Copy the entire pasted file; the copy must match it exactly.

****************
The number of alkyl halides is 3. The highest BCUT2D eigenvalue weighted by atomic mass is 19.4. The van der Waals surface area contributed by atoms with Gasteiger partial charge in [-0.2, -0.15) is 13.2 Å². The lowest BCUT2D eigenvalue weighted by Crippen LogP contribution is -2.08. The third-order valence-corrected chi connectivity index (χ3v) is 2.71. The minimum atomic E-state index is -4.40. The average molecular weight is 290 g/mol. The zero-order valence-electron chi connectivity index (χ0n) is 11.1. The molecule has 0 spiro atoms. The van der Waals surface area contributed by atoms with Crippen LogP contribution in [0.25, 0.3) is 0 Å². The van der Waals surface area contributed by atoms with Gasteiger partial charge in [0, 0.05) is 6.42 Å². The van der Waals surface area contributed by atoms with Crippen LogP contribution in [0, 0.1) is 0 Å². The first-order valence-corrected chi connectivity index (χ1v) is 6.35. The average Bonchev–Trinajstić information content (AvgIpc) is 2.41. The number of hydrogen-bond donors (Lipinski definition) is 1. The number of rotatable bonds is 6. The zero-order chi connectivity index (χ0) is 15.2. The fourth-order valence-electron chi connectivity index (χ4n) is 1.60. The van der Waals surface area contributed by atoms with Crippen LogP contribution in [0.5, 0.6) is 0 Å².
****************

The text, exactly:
The number of alkyl halides is 3. The highest BCUT2D eigenvalue weighted by atomic mass is 19.4. The van der Waals surface area contributed by atoms with Gasteiger partial charge in [-0.2, -0.15) is 13.2 Å². The lowest BCUT2D eigenvalue weighted by Crippen LogP contribution is -2.08. The third-order valence-corrected chi connectivity index (χ3v) is 2.71. The minimum atomic E-state index is -4.40. The average molecular weight is 290 g/mol. The zero-order valence-electron chi connectivity index (χ0n) is 11.1. The molecule has 0 spiro atoms. The van der Waals surface area contributed by atoms with Crippen LogP contribution in [0.25, 0.3) is 0 Å². The van der Waals surface area contributed by atoms with Gasteiger partial charge in [0, 0.05) is 6.42 Å². The van der Waals surface area contributed by atoms with Crippen LogP contribution in [0, 0.1) is 0 Å². The first-order valence-corrected chi connectivity index (χ1v) is 6.35. The average Bonchev–Trinajstić information content (AvgIpc) is 2.41. The number of hydrogen-bond donors (Lipinski definition) is 1. The number of rotatable bonds is 6. The zero-order chi connectivity index (χ0) is 15.2. The fourth-order valence-electron chi connectivity index (χ4n) is 1.60. The van der Waals surface area contributed by atoms with Crippen LogP contribution in [0.5, 0.6) is 0 Å².